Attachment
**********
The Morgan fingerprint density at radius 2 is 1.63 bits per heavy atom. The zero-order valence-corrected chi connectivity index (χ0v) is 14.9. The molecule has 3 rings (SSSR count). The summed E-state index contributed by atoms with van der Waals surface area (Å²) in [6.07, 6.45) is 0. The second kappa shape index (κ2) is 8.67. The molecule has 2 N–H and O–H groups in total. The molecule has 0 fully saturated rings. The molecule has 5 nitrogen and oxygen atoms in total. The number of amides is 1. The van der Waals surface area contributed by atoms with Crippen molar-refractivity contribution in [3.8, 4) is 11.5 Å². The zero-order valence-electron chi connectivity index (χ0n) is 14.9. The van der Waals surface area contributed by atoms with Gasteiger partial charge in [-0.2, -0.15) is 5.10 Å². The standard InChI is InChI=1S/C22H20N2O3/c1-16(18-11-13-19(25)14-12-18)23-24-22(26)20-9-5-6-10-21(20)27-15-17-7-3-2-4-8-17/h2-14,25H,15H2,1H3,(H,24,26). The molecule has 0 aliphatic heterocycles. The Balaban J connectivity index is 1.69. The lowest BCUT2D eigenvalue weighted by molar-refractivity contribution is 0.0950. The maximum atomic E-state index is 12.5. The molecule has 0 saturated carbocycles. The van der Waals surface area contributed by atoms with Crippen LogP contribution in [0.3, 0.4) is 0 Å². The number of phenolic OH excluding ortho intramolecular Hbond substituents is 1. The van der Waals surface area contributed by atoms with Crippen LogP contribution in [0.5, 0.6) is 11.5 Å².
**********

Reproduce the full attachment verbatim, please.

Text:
The Morgan fingerprint density at radius 2 is 1.63 bits per heavy atom. The zero-order valence-corrected chi connectivity index (χ0v) is 14.9. The molecule has 3 rings (SSSR count). The summed E-state index contributed by atoms with van der Waals surface area (Å²) in [6.07, 6.45) is 0. The second kappa shape index (κ2) is 8.67. The molecule has 2 N–H and O–H groups in total. The molecule has 0 fully saturated rings. The molecule has 5 nitrogen and oxygen atoms in total. The number of amides is 1. The van der Waals surface area contributed by atoms with Crippen molar-refractivity contribution in [3.8, 4) is 11.5 Å². The zero-order valence-electron chi connectivity index (χ0n) is 14.9. The van der Waals surface area contributed by atoms with Gasteiger partial charge in [-0.2, -0.15) is 5.10 Å². The standard InChI is InChI=1S/C22H20N2O3/c1-16(18-11-13-19(25)14-12-18)23-24-22(26)20-9-5-6-10-21(20)27-15-17-7-3-2-4-8-17/h2-14,25H,15H2,1H3,(H,24,26). The molecule has 0 aliphatic heterocycles. The Balaban J connectivity index is 1.69. The lowest BCUT2D eigenvalue weighted by molar-refractivity contribution is 0.0950. The maximum atomic E-state index is 12.5. The molecule has 0 saturated carbocycles. The van der Waals surface area contributed by atoms with Crippen LogP contribution in [0.3, 0.4) is 0 Å². The number of phenolic OH excluding ortho intramolecular Hbond substituents is 1. The van der Waals surface area contributed by atoms with Crippen LogP contribution in [0.5, 0.6) is 11.5 Å².